Steep redox gradient and biogeochemical cycling driven by deeply sourced fluids and gases in a terrestrial mud volcano


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Pei-Ling Wang

Microbial in subsurface environments would have exerted a profound impact on the cycling of carbon, nitrogen, and sulfur between crust, hydrosphere, and atmosphere on contemporary and geological time scales.  Mud volcanoes (MVs) could provide a direct, effective means to recover deep microbial communities and fluid characteristics.  Determining the microbial composition and functional activity would provide insight to help assess the mitigation of greenhouse gas emission in MV systems.  Despite the continuous delivery of deeply sourced materials into surface environments, the penetration of atmospheric oxygen appears to be the most striking, through which the reducing power inherited from the upward migratory fluids is counteracted.  Whether the pattern and magnitude of oxygen penetration and the dominant metabolisms responsible for oxygen consumption in marine settings could be directly extrapolated to terrestrial counterparts with an infinitely large oxygen reservoir and scarce sulfate is not well constrained.

A research team including the researchers and students at our Institute and Dept. of Geosciences in NTU, selected a methane-rich terrestrial mud volcano, Shin-Yan-Ny-Hu (SYNH) MV of southwestern Taiwan, to examine the redox transition, biogeochemical fluxes, and microbial communities (Figure 1).  A combination of microbial communities and metagenomic data obtained by Next Generation Sequencing technology with all kinds of porewater geochemical data demonstrate the interaction between microbial community structures and porewater geochemistry.  A steep redox transition, with oxygen penetration being confined to the upper 4 mm of pool fluids or muds in the pool periphery dominate the geochemical and molecular characterization of samples retrieved from different compartments of the SYNHMV.  Flux calculations indicate that the oxidation of dissolved sulfide and pyrite is an important driver for oxygen consumption at the air-fluid/mud interface.  The steep oxygen gradient was underlain by the compartmentalization of anaerobic metabolic reactions, including sulfur oxidation, sulfate reduction, anaerobic oxidation of methane and methanogenesis along the depth of the pool periphery.  Such metabolic zonation and organization facilitate the efficient consumption of upward-migrating methane produced in situ. (Please find the details in the extended material.)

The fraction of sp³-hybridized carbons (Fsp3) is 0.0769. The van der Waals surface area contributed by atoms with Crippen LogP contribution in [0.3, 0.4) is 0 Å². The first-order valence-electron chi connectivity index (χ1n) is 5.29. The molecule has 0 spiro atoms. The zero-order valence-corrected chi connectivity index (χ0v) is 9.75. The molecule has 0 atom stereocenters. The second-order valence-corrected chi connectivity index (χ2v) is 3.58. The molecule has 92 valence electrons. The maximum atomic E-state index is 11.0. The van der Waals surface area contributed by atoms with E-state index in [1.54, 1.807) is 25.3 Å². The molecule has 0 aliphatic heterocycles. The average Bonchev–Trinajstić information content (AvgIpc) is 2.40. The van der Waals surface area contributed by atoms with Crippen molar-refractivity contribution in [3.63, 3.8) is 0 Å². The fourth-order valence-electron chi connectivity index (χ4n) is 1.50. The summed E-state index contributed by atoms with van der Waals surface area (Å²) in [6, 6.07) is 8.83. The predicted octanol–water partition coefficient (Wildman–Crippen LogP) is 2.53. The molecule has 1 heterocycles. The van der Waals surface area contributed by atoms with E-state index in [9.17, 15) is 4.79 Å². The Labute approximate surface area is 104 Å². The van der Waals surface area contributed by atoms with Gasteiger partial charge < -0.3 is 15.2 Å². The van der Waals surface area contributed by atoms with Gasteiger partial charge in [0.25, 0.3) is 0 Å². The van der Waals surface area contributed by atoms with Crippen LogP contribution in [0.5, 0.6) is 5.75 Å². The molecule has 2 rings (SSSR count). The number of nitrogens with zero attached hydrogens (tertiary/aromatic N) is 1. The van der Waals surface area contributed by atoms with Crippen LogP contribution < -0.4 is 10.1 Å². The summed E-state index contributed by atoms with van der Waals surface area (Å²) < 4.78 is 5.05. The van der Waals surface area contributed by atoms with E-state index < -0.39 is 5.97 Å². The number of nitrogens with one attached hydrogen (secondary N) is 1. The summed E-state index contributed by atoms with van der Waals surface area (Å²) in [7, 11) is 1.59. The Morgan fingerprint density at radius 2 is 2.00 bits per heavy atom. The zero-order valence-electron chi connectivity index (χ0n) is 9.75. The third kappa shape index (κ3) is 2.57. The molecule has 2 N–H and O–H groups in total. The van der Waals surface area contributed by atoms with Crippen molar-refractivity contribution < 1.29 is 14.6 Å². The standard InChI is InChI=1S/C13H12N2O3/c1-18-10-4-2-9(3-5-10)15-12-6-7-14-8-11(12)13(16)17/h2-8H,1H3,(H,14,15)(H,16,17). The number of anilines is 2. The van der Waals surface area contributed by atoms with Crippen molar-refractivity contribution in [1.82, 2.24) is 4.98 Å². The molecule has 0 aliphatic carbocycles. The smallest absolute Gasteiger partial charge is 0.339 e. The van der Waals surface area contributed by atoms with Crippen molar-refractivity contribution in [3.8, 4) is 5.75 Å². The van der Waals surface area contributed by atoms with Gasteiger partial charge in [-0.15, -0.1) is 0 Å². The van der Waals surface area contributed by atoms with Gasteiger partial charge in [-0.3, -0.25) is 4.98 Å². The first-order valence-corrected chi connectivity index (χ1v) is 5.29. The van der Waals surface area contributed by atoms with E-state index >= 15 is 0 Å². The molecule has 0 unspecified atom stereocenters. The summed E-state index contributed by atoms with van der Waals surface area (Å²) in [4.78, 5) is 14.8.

Overall, the results demonstrated that the reducing, sterilized fluids originating from great depths were seeded with microbial populations during upward transport along the fracture network. These microorganisms form a metabolic architecture that drives intensive cycling of sulfur, methane and organic carbon along the redox transitions, altering the physico-chemical context of the mud pool and pool periphery (Figure 2).

Lin, Y.-T., Tu, T.-H., Wei, C.-L., Rumble, D., Lin, L.-H., Wang, P.-L. (2018) Steep redox gradient and biogeochemical cycling driven by deeply sourced fluids and gases in a terrestrial mud volcano. FEMS Microbiology Ecology, 94(11), fiy171. doi: 10.1093/femsec/fiy171

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Figure 1. A field photo with sampling positions of SYNH mud volcano.


Figure 2. A synthetic model for deep fluid transportation along with various microbial activities in a terrestrial mud volcano.